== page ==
With Roche gone, N.J. sets sights on 'next target'
Roche may have turned down New Brunswick as the site for its new research center, but the team of state and business leaders that tried to court the drugmaker already is setting its sights on luring other firms to the city.
The Swiss pharmaceutical company confirmed today that it had picked New York City to locate its new early development research hub. The firm said it narrowly chose a life sciences complex in Manhattan over a site in New Brunswick for the facility, which would have softened the blow of its move to close its 83-year-old Nutley campus next year.
For the team that tried to sell Roche on New Brunswick — which included Lt. Gov. Kim Guadagno and new Rutgers University President Dr. Robert Barchi — the loss has a silver lining, said Christopher J. Paladino, president of New Brunswick Development Corp. He said the firm's interest validated the Hub City as a viable candidate for the research that Roche plans to do, and quickly prompted the team to look for its "next target."
"Six months ago or a year ago, I don't think we would have been in play," Paladino said. He pointed to the recent introduction of Barchi, who has an accomplished clinical background, and the recently authorized merger of Rutgers and the University of Medicine and Dentistry of New Jersey, factors that were echoed by Roche today. "I really believe that if Roche had come, it was the tipping point, that we would have been talking to five, six or seven different users over the next six months."
The team pitched a site adjacent to Robert Wood Johnson Medical School, said Paladino, whose firm was designated redeveloper of the parcel. He is "convinced that Roche always intended to go to New York City," he said, but believes the state made a case strong enough to garner serious consideration and delay Roche's decision by several weeks.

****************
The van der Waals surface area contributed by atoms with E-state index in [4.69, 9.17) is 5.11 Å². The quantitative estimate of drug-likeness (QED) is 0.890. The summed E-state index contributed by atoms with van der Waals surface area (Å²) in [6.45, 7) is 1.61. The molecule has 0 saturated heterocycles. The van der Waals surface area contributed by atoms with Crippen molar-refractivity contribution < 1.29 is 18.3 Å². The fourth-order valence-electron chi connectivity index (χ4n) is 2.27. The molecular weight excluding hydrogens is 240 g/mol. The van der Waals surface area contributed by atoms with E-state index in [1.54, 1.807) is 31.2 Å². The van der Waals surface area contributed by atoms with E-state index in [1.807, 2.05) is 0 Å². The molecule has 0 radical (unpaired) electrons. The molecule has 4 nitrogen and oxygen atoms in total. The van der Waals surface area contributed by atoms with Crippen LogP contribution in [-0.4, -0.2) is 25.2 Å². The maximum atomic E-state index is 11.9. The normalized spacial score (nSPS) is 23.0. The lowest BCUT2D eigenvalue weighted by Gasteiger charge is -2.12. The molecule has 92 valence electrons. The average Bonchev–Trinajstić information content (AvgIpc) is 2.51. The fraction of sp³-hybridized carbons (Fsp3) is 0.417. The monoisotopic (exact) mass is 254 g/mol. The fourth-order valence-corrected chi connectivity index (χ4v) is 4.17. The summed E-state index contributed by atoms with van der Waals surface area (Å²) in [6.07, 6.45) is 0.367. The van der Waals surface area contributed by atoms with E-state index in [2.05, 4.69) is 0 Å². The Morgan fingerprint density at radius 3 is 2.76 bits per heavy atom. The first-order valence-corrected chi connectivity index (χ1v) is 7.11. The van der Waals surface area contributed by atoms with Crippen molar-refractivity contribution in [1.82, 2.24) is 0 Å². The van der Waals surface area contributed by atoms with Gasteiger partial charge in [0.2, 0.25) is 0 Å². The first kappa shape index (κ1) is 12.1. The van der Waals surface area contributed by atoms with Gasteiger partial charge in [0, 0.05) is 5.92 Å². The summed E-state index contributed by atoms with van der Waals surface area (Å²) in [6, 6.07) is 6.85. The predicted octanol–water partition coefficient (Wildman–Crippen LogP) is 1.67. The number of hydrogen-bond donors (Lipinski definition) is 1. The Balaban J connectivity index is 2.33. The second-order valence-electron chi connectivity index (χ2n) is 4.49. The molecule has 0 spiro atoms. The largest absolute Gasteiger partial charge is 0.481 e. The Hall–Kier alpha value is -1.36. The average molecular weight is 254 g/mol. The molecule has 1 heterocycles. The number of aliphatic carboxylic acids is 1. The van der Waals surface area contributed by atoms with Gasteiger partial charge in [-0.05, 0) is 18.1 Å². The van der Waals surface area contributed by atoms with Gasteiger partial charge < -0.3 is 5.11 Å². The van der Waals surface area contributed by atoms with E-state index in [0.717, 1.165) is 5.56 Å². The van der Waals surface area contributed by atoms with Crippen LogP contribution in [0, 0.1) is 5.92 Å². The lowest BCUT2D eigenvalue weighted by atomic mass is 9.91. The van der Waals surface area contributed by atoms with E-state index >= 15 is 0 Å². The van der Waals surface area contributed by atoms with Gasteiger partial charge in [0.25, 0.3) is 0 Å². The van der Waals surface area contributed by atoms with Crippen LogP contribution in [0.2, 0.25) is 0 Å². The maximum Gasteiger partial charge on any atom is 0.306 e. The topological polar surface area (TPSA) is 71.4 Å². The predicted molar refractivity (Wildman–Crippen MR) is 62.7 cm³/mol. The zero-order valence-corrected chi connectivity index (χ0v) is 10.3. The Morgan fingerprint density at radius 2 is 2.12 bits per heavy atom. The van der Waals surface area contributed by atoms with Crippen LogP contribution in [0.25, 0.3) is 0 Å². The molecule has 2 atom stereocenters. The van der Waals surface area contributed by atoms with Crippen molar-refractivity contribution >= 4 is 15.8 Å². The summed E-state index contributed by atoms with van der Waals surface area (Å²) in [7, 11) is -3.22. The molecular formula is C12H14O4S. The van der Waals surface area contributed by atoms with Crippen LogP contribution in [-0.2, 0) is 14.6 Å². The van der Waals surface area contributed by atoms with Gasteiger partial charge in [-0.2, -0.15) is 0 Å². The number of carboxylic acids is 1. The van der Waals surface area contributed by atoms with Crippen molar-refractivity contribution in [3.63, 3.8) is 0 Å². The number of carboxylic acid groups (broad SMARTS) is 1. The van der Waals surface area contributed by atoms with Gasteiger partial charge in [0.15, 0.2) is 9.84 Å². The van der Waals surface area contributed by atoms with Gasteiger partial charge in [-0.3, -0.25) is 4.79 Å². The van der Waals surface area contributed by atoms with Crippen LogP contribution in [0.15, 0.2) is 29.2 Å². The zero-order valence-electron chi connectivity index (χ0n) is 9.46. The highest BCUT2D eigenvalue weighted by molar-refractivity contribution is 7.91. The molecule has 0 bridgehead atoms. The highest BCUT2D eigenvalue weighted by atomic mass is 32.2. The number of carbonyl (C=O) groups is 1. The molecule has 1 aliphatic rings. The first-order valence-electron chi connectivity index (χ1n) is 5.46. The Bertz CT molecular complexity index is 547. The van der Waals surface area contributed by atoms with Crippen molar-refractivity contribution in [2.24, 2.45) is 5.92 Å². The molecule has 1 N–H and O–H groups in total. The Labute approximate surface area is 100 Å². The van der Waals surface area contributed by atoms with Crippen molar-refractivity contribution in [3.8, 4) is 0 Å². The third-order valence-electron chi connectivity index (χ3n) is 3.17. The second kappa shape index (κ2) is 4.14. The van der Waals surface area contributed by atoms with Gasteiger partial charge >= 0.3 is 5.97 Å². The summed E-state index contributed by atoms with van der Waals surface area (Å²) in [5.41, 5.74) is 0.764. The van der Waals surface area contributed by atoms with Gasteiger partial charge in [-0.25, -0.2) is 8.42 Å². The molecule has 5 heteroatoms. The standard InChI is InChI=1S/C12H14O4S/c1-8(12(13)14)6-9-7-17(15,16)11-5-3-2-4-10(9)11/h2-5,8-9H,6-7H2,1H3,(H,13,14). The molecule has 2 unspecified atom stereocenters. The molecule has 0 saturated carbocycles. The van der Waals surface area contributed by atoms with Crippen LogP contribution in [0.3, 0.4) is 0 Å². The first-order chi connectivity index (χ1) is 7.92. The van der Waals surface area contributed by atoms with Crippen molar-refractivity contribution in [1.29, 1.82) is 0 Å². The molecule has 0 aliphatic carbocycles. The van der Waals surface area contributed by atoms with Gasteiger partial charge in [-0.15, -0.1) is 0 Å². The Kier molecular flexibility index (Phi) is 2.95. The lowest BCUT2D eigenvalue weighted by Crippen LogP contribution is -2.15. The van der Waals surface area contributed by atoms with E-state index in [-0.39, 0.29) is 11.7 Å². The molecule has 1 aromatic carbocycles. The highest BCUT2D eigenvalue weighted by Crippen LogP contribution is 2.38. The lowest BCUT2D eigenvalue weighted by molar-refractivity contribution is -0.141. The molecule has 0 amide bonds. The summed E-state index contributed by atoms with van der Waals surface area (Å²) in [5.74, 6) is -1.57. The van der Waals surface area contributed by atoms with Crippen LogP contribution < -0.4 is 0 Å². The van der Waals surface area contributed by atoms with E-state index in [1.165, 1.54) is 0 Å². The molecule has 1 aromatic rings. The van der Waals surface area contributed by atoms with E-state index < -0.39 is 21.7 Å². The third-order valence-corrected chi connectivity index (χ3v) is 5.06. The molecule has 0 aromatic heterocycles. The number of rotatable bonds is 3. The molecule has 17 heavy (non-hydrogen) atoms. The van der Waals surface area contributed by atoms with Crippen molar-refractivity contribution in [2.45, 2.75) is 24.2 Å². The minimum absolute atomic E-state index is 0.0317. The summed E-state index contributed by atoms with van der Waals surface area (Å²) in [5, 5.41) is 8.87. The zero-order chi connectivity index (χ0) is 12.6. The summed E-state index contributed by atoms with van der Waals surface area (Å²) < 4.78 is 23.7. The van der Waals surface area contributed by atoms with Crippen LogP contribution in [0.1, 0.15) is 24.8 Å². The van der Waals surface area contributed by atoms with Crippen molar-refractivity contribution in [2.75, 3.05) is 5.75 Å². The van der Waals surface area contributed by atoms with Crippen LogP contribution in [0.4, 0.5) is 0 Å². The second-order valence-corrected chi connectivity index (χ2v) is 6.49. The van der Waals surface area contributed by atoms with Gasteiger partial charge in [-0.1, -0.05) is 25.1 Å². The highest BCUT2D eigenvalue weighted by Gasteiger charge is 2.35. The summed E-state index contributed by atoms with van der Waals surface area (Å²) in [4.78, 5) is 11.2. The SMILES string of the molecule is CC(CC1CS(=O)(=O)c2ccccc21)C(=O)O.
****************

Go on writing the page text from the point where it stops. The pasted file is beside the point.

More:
Paladino noted that Roche at one point upped its employee requirement, from about 220 to 330, and asked if New Brunswick could accommodate the change. That convinced him that "it began as an exercise, but once they got engaged with the lieutenant governor and the president … we really gave them pause, and they had to think about it," he said.
Roche ultimately chose a site known as the Alexandria Center for Life Science on Manhattan's Lower East Side, citing the presence of other research operations and nine existing collaborations in the New York area. The firm also was awarded $6.6 million in tax credits by New York State in return for its $13 million investment, according to a news release from Gov. Andrew M. Cuomo's office.
A spokeswoman for Choose New Jersey, the state's nonprofit recruitment arm, and Guadagno's office said incentives were discussed with Roche. But she declined to provide details "as a matter of policy" because the firm never filed an application with the state's Economic Development Authority.
The entreaties by the Christie administration caused Roche to keep 50 management-level positions at a yet-to-be-decided location in North Jersey. Spokeswoman Darien Wilson said they will serve functions like law and human resources, supporting what will be known as its translational research center in New York.
Al Koeppe, chairman of the EDA's board, said that one lesson of the Roche negotiations is that New Jersey "really could raise that level of collaboration and joint response" between higher education and its economic development leaders. The state already is taking steps, he said, pointing to rising collaboration between higher education secretary Rochelle Hendricks and Guadagno.
"Those connections are important, and I also think that Barchi … is going to be a very formidable presence in the state on issues like this," Koeppe said. "And I hope, but I also see signs of good leadership from him in this area, recognizing that Rutgers can be really instrumental in making the state very attractive for economic development."
Roche announced in June it would shutter its longtime Nutley and Clifton campus, shedding 1,000 jobs by the end of next year as part of a global restructuring. Wilson, the company spokeswoman, said about half of those employees will be gone by the end of 2012.